To Cross or Not To Cross: The Front and Rear Cross
When first getting into dog agility the subject of crosses may not come up, but as you progress and your team becomes more fluid you will be looking for ways to make your runs cleaner, faster and more efficient. Once you have been in dog agility for awhile and decide to get that second dog, you no doubt will know the importance of foundation work that will make these handling skills second nature to your dog. And while there is a long list of different “crosses” and handling moves to change sides on your dog, we will be looking at the two main forms that can and should be used by everyone. These are the Front and the Rear cross.
The Front Cross is easy enough to execute by the handler allowing them to change from one side of the dog to the other and is usually done on a turn to help start or maintain the turn in the dog’s path. In a nutshell, the handler starts off in front of the dog and crosses in front of the dog before an obstacle to encourage the dog to turn with the handler toward the obstacle. In the Front Cross the handler picks up the dog after the turn and stays in line with the dog for the following obstacle. The strengths of the Front Cross is that it can help motivate a dog that has the desire to chase the handler, it can tighten turns after a jump and the dog is visible to the handler through the entire cross. The weakness of the Front Cross is that it can slow a dog down by taking their focus off the course and onto the handler, if the handler is late and doesn’t get out of the way, it could cause a wreck and if performed late it could pull the dog off the intended obstacle.
The Rear Cross can be equally easy to execute by the handler, but it takes some practice for the dog to follow the handler’s change of sides. It is a really nice cross to use to keep the handler’s line shorter and allows the dog to maintain full speed. This cross requires the dog to be in front of the handler so the handler can cross to the rear of the dog. Unlike the front cross in the rear cross the handler remains “behind” the dog. And while the dog must be confident enough to stay ahead of the handler it has the advantage of the handler maintaining visibility of the dog throughout the cross. The strength of the rear cross is that when properly executed by the team, it allows the handler to take the shorter line on the course as well as allowing the dog to maintain full speed through the line. The weakness of the Rear Cross is that timing is more critical as an early change could turn the dog off the intended obstacle and the dog must not only be confident in running ahead on their own, they must have great directional training so the handler can maintain control from behind the dog.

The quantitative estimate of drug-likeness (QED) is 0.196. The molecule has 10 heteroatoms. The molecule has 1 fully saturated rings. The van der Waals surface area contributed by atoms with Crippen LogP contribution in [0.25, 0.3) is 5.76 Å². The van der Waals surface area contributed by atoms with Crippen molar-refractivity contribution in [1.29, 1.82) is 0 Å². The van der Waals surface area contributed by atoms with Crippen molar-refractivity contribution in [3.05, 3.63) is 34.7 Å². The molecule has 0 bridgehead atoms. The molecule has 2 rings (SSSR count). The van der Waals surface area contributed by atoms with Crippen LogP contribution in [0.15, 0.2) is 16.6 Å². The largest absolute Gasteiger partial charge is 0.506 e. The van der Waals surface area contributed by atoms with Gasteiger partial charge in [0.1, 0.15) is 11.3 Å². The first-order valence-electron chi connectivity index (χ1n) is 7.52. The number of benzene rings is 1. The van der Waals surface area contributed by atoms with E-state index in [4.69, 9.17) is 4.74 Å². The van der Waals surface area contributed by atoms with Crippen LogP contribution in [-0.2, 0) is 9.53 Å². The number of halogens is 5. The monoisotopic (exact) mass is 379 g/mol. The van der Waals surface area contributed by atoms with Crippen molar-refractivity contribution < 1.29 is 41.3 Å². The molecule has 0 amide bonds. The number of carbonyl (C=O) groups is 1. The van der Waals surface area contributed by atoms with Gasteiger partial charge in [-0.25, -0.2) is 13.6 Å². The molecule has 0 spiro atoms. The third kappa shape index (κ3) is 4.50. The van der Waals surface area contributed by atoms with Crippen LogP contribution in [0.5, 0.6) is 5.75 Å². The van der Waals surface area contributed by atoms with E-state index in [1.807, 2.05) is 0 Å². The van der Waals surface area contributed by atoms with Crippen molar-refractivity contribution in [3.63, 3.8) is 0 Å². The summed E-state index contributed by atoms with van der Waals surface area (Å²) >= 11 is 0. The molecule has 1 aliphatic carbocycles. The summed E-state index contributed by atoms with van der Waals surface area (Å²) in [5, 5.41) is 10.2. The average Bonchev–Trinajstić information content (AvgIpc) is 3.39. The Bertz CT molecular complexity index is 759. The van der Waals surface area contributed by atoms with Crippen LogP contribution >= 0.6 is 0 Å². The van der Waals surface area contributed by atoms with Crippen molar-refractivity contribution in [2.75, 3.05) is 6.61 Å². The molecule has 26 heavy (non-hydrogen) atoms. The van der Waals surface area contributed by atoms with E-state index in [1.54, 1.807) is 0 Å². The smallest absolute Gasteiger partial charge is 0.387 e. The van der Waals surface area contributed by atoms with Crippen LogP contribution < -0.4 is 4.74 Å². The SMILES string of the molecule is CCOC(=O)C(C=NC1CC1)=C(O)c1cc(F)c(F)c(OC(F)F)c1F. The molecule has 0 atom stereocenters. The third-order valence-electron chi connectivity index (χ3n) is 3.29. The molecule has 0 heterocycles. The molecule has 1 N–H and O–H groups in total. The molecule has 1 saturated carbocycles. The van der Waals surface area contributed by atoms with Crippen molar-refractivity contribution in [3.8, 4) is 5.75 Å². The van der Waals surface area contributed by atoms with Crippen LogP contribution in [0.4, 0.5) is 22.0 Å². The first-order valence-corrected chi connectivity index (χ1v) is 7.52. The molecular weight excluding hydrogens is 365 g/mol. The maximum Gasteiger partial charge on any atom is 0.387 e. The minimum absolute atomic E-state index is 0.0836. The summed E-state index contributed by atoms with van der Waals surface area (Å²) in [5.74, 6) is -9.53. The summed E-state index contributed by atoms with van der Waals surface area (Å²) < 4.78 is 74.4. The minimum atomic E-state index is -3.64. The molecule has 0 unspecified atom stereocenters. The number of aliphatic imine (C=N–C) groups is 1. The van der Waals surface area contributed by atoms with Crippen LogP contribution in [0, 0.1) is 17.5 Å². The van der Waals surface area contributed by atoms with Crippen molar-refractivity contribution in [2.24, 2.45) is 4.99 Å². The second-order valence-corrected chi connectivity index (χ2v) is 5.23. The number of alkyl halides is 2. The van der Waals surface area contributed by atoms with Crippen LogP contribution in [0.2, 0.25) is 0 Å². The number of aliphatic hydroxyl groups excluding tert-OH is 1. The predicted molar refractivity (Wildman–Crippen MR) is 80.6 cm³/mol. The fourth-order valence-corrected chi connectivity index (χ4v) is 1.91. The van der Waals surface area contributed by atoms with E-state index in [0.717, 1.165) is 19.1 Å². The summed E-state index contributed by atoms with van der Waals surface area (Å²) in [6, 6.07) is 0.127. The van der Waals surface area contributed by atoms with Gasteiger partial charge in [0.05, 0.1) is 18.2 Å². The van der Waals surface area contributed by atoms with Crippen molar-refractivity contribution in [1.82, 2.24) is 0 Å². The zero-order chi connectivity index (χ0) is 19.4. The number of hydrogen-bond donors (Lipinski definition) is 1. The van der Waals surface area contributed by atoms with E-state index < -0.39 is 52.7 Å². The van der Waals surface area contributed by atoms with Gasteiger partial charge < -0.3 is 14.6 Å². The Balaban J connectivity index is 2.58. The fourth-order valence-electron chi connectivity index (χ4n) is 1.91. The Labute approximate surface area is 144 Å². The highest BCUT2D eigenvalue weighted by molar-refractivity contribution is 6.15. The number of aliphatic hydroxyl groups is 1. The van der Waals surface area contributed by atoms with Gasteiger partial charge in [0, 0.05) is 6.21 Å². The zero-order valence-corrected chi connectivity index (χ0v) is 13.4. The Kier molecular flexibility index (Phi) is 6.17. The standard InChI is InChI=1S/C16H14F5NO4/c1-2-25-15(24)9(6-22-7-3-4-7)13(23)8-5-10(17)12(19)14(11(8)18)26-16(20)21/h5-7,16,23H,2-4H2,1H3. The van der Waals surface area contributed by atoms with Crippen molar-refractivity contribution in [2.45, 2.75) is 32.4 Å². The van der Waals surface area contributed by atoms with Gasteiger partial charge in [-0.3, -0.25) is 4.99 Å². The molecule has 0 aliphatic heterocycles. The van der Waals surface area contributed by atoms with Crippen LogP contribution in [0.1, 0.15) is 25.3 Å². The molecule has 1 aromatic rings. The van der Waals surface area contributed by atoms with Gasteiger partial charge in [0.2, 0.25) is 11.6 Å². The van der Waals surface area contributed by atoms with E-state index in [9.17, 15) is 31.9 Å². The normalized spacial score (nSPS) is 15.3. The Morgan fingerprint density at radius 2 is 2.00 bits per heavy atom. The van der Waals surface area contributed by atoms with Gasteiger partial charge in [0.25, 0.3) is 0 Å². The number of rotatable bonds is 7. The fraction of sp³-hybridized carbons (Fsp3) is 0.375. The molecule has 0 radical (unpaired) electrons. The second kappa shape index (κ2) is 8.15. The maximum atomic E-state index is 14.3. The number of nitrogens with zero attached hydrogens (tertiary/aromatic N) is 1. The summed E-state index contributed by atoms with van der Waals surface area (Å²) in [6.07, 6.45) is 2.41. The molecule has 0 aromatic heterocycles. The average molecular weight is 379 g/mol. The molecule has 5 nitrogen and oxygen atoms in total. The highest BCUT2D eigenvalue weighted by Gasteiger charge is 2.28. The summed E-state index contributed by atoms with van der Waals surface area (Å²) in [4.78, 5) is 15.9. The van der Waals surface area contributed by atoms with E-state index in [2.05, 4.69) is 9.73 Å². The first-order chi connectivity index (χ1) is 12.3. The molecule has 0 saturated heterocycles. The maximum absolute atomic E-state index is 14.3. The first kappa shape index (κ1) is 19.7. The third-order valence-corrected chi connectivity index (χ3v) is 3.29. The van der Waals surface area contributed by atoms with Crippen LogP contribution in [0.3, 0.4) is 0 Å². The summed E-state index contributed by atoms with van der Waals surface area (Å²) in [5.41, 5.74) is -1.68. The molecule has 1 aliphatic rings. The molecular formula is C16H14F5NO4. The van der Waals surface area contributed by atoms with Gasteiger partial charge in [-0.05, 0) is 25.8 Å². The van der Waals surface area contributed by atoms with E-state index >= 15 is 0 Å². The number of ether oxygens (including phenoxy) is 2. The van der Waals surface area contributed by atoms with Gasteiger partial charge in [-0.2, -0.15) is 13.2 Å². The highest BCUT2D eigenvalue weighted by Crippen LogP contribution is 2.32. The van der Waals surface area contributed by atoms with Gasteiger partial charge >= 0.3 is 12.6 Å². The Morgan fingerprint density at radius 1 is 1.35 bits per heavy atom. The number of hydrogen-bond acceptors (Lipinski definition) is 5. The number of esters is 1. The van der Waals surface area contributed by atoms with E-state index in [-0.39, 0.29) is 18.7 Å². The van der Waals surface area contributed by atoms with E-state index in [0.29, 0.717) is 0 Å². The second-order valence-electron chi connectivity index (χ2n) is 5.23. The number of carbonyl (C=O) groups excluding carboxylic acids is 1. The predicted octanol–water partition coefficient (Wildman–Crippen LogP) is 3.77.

Neither of these basic crosses comes naturally and they both require practice until both dog and handler are comfortable with them. Many beginners avoid the crosses as they find them too challenging. Yes, there is the issue of timing in both of these handling techniques and this causes many beginners or casual competitors to steer clear of the inherent risks, but Steve Swarts says in his excellent article, “Front Crosses are about Faith”, “I’d guess 9 times out of 10 the hesitation brought on by that doubt is what causes us to not move into position or move too late to properly execute the cross. You have to believe that you can do it”. Amen, he’s so right.
I suggest watching videos of crosses over and over again to “get the picture” of what is required, but don’t over analyze the movements. Mimic technique, yes, play-practice without your dog, yes. But at some point just go out and try it. You might trip and fall, and you might trip over your dog. But if you don’t care how you look, you’ll learn crosses much faster than if you are hung up on technique and keeping good appearances (and if you are involved in agility for long enough, you know that the latter is nearly impossible!).
It takes practice. It primarily comes from visualizing the action in your mind, coupled with a clear vision of the desired direction you want to be in (i.e. the next obstacle). Always keeping the end result in mind (the forward motion of the mind) is key. In agility, successful runs hinge on you being one step ahead of your dog. I don’t mean physically one step ahead, (many times your dog is ahead of you), but I mean mentally. You are thinking of the next obstacle that your dog has to do a split second before he is. So, give it time and soon you will have both these crosses mastered.